The European Commission has sent four reasoned opinions to Cyprus, one step before the case could be referred to the Court of Justice of the European Union, in its infringement package for May.
These reasoned opinions deal with the transposition of the directive on the limitation of emissions of certain pollutants into the air from medium combustion plants and of EU rules on the promotion of the use of energy from renewable sources set out in Directive.
Another two reasoned opinions concern the country’s failure to notify the Commission of transposition measures on copyright and related rights applicable to certain online transmissions and in the Digital Single Market.
The May infringement procedure also includes a reference to an infringement case against Cyprus which has been open since February, when the Commission sent a letter of formal notice (the first stage of the process) for not correctly transposing to national legislation the EU rules on the fight against fraud on the Union's financial interests by means of criminal law.
Limitation of emissions of pollutants from medium combustion plants
The Commission has decided to send a reasoned opinion to Cyprus (INFR(2021)2089), asking the country to correctly transpose the Directive on the limitation of emissions of certain pollutants into the air from medium combustion plants (Directive (EU) 2015/2193) into national legislation.
Medium combustion plants are used for a wide variety of applications including electricity generation, domestic or residential heating and cooling, and providing heat or steam for industrial processes. They represent a significant source of emissions of sulphur dioxide, nitrogen oxide and dust, thus contributing to air pollution.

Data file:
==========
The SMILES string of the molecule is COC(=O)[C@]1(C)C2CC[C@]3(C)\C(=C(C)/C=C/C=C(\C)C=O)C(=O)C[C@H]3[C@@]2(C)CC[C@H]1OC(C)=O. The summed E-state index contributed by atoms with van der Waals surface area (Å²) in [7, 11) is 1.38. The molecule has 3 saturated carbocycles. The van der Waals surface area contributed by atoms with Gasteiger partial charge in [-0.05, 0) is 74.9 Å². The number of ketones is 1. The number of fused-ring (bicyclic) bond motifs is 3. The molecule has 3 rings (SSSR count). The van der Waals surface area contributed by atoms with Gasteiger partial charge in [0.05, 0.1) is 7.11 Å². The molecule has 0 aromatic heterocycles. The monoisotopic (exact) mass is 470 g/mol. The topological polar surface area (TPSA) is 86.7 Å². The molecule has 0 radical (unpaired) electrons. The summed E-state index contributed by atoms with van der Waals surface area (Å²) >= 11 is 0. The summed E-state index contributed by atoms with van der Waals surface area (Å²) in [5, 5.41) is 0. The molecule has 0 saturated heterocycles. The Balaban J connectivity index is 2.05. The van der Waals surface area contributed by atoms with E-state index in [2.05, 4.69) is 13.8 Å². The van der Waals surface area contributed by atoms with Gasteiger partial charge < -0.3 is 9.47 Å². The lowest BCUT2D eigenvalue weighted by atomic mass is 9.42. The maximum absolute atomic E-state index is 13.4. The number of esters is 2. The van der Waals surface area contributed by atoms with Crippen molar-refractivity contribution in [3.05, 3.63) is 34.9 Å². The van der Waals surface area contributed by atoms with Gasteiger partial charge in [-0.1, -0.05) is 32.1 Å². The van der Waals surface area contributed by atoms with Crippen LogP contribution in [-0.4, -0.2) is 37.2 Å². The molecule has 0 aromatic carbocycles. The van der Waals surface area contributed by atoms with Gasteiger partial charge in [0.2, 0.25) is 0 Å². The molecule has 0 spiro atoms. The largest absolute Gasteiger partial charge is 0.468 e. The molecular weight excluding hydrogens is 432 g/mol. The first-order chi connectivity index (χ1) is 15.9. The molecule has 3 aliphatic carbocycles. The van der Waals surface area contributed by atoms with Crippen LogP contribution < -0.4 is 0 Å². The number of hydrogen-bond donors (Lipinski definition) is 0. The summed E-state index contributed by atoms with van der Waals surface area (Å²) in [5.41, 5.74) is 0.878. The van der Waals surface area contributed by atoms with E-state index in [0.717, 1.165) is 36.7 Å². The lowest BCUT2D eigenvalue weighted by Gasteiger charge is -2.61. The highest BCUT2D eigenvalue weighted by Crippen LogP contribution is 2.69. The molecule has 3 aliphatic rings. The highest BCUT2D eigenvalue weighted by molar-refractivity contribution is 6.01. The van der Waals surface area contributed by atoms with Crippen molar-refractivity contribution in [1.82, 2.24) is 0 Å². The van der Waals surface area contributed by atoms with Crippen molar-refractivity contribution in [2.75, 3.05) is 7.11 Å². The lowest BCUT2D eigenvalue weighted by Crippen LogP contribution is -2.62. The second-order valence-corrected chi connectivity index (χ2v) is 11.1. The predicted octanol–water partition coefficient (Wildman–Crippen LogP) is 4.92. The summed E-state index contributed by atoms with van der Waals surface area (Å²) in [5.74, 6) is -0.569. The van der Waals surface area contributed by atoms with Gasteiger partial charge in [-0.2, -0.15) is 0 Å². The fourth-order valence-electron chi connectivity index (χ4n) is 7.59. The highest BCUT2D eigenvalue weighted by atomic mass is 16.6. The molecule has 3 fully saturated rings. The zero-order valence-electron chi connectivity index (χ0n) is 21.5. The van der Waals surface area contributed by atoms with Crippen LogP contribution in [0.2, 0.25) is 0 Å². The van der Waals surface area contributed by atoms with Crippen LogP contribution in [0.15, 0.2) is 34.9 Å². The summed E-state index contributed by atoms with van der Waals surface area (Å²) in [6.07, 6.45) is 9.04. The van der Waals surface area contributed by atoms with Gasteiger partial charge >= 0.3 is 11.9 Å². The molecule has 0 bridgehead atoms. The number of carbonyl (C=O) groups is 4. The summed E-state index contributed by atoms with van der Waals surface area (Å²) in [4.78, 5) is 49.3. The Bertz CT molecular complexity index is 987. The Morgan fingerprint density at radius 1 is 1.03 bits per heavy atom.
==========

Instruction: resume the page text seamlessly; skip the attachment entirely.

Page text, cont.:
The European Green Deal, with its Zero Pollution ambition, puts emphasis on cutting air pollution, which is among the key factors negatively affecting human health. The Directive had to be fully transposed into national law by 19 December 2017. In September 2021, the Commission sent a letter of formal notice to Cyprus on the matter.
Cyprus has now two months to respond and take the necessary measures. Otherwise, the Commission may decide to refer the case to the Court of Justice of the European Union.
Promotion of the use of energy from renewable sources
Cyprus is also one of ten countries to which the Commission has decided to send a reasoned opinion for not having fully transposed EU rules on the promotion of the use of energy from renewable sources set out in Directive (EU) 2018/2001.
The Commission is sending a reasoned opinion to Cyprus (INFR(2021)0169) as well as to Croatia, Germany, Greece, Hungary, Ireland, Luxembourg, Poland, Portugal and Romania.
This directive provides the legal framework for the development of renewable energy in electricity, heating and cooling and transport in the EU. It sets an EU-level binding target for 2030 of at least 32% renewable energy and includes measures to ensure support for renewable energy is cost-effective, and to simplify administrative procedures for renewable energy projects.
The directive also facilitates the participation of citizens in the energy transition, and sets specific targets to increase the share of renewables in the heating and cooling and transport sectors by 2030. Furthermore, it strengthens criteria to ensure the sustainability of bioenergy. The deadline to transpose the Directive into national law was 30 June 2021.